Martin Gardner is 100 today. 1³+2³+3³+4³ = 100 = (1+2+3+4)². Does the sum of the first numbers cubed always equal the square of their sum?

— Matt Parker (@standupmaths) October 21, 2014

R can tell us:

DF.numbers = data.frame(cubesum=numeric(),sumsquare=numeric()) #initial dataframe for (n in 1:100){ #loop and fill in DF.numbers[n,"cubesum"] = sum((1:n)^3) DF.numbers[n,"sumsquare"] = sum(1:n)^2 } library(car) #for the scatterplot() function scatterplot(cubesum ~ sumsquare, DF.numbers, smoother=FALSE, #no moving average labels = rownames(DF.numbers), id.n = nrow(DF.numbers), #labels log = "xy", #logscales main = "Cubesum is identical to sumsquare, proven by induction") #checks that they are identical, except for the name all.equal(DF.numbers["cubesum"],DF.numbers["sumsquare"], check.names=FALSE)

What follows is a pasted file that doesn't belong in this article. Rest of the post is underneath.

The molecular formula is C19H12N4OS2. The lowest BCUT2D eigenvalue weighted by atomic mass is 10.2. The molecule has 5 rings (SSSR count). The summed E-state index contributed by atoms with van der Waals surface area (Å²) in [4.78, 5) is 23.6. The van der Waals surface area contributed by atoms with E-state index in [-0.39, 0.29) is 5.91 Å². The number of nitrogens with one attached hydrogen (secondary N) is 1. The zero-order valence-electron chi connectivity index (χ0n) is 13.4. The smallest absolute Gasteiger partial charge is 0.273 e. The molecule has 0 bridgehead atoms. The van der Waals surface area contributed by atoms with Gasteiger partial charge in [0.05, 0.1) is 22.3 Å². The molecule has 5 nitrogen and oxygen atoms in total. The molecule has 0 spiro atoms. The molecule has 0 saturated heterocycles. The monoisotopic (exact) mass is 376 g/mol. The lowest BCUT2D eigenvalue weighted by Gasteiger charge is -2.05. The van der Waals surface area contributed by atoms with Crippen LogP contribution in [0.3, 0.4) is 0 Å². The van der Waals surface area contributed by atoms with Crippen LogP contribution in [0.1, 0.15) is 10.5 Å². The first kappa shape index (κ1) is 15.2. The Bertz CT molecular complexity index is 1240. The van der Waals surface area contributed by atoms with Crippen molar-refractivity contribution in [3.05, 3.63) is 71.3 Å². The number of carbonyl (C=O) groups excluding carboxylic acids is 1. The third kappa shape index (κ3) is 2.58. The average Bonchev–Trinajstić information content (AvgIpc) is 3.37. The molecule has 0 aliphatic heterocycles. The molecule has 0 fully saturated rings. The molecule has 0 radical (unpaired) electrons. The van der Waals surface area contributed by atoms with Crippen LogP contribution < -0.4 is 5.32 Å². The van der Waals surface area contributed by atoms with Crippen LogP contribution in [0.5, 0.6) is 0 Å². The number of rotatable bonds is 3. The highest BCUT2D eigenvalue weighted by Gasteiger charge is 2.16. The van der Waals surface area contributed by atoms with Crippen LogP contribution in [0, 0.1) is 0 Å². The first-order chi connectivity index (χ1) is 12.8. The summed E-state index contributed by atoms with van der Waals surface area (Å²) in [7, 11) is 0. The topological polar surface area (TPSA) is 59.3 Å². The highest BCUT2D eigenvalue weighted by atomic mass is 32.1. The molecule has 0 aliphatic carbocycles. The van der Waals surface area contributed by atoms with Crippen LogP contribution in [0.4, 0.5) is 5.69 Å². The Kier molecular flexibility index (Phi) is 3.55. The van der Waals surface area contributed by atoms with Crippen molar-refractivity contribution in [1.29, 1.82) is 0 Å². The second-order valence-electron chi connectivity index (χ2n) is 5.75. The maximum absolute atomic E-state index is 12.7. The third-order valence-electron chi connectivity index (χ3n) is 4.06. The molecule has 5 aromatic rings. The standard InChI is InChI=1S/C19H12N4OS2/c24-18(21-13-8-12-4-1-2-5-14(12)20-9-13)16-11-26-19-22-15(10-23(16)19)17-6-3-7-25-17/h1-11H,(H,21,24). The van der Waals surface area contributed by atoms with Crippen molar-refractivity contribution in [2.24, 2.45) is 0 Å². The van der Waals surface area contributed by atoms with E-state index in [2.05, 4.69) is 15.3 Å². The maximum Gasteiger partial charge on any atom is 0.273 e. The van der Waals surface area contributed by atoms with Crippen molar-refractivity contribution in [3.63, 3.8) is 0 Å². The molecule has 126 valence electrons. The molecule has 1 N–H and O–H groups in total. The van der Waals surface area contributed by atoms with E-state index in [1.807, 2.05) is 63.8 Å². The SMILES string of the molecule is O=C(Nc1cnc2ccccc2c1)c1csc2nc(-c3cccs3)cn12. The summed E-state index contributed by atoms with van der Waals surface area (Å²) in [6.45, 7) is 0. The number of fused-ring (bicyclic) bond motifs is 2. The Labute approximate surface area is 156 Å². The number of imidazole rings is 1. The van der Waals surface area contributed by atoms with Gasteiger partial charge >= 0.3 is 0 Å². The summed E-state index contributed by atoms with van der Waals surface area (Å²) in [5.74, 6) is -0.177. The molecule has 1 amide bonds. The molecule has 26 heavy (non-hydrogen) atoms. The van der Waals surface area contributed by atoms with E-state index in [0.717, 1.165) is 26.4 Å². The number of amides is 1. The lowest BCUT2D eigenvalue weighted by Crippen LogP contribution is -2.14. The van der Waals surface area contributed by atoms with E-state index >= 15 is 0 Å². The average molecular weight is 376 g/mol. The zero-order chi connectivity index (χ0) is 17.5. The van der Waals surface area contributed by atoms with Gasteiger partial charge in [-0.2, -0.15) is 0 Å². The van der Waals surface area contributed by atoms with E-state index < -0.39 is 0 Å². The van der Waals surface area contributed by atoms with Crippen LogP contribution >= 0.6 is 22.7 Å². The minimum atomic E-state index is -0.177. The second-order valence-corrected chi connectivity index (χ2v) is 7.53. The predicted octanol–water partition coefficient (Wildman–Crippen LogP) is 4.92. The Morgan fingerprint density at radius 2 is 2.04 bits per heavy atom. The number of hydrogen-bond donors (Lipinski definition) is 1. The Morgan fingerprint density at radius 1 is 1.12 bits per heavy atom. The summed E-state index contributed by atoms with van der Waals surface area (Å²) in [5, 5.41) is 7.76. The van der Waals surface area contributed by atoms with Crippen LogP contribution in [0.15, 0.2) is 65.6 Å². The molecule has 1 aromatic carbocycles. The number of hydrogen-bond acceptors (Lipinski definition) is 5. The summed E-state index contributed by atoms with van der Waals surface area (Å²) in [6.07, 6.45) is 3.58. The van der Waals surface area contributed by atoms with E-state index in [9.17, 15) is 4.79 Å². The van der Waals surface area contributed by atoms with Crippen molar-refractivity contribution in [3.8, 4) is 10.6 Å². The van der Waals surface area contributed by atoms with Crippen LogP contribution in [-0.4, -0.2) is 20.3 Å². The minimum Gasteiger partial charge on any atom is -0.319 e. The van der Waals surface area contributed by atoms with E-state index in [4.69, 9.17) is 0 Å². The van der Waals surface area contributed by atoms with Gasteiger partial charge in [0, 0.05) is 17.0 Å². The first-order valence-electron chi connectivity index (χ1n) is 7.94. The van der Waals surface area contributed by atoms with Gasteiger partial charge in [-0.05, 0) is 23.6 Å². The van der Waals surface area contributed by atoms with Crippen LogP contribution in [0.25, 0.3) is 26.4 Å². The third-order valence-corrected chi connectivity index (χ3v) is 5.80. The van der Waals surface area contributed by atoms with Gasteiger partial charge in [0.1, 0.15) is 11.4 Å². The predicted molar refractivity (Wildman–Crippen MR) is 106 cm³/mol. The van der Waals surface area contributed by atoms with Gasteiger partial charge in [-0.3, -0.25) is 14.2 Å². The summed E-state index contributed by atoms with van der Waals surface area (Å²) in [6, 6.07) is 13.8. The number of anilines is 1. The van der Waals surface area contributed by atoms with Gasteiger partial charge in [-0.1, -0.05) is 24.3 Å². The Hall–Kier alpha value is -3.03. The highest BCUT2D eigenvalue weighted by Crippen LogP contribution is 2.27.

One can increase the number in the loop to test more numbers. I did test it with 1:10000, and it was still true.